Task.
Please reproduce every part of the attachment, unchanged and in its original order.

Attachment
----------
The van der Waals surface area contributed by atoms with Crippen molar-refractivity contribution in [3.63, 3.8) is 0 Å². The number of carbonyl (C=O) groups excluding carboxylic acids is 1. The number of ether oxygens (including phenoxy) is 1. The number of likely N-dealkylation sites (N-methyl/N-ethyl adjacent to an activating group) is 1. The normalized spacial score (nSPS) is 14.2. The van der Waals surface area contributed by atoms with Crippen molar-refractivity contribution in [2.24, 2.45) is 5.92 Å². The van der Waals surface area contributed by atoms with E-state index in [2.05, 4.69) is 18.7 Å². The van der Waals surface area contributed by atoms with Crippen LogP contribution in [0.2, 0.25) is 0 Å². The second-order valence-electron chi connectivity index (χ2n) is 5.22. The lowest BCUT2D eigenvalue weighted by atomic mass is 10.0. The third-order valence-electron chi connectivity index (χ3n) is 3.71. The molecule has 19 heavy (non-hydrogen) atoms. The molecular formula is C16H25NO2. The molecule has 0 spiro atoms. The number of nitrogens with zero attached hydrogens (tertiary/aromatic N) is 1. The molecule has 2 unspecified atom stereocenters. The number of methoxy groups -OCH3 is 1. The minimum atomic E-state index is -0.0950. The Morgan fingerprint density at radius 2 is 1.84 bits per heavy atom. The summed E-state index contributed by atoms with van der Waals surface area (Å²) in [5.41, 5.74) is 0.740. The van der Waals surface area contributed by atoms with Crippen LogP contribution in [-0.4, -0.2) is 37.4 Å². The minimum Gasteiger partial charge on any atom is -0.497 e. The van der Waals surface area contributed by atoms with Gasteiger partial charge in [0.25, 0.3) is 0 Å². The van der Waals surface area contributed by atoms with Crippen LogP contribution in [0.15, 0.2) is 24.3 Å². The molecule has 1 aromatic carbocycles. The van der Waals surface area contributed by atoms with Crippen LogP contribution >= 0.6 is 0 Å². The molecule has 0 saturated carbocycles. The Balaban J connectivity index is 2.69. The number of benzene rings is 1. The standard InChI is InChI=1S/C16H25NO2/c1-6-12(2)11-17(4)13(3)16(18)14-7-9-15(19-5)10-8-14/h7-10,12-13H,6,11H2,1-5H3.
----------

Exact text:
The van der Waals surface area contributed by atoms with Crippen molar-refractivity contribution in [3.63, 3.8) is 0 Å². The number of carbonyl (C=O) groups excluding carboxylic acids is 1. The number of ether oxygens (including phenoxy) is 1. The number of likely N-dealkylation sites (N-methyl/N-ethyl adjacent to an activating group) is 1. The normalized spacial score (nSPS) is 14.2. The van der Waals surface area contributed by atoms with Crippen molar-refractivity contribution in [2.24, 2.45) is 5.92 Å². The van der Waals surface area contributed by atoms with E-state index in [2.05, 4.69) is 18.7 Å². The van der Waals surface area contributed by atoms with Crippen LogP contribution in [0.2, 0.25) is 0 Å². The second-order valence-electron chi connectivity index (χ2n) is 5.22. The lowest BCUT2D eigenvalue weighted by atomic mass is 10.0. The third-order valence-electron chi connectivity index (χ3n) is 3.71. The molecule has 19 heavy (non-hydrogen) atoms. The molecular formula is C16H25NO2. The molecule has 0 spiro atoms. The number of nitrogens with zero attached hydrogens (tertiary/aromatic N) is 1. The molecule has 2 unspecified atom stereocenters. The number of methoxy groups -OCH3 is 1. The minimum atomic E-state index is -0.0950. The Morgan fingerprint density at radius 2 is 1.84 bits per heavy atom. The summed E-state index contributed by atoms with van der Waals surface area (Å²) in [5.41, 5.74) is 0.740. The van der Waals surface area contributed by atoms with Crippen LogP contribution in [-0.4, -0.2) is 37.4 Å². The minimum Gasteiger partial charge on any atom is -0.497 e. The van der Waals surface area contributed by atoms with Gasteiger partial charge in [0.25, 0.3) is 0 Å². The van der Waals surface area contributed by atoms with Crippen LogP contribution in [0.15, 0.2) is 24.3 Å². The molecule has 1 aromatic carbocycles. The van der Waals surface area contributed by atoms with Crippen LogP contribution >= 0.6 is 0 Å². The molecule has 0 saturated carbocycles. The Balaban J connectivity index is 2.69. The number of benzene rings is 1. The standard InChI is InChI=1S/C16H25NO2/c1-6-12(2)11-17(4)13(3)16(18)14-7-9-15(19-5)10-8-14/h7-10,12-13H,6,11H2,1-5H3.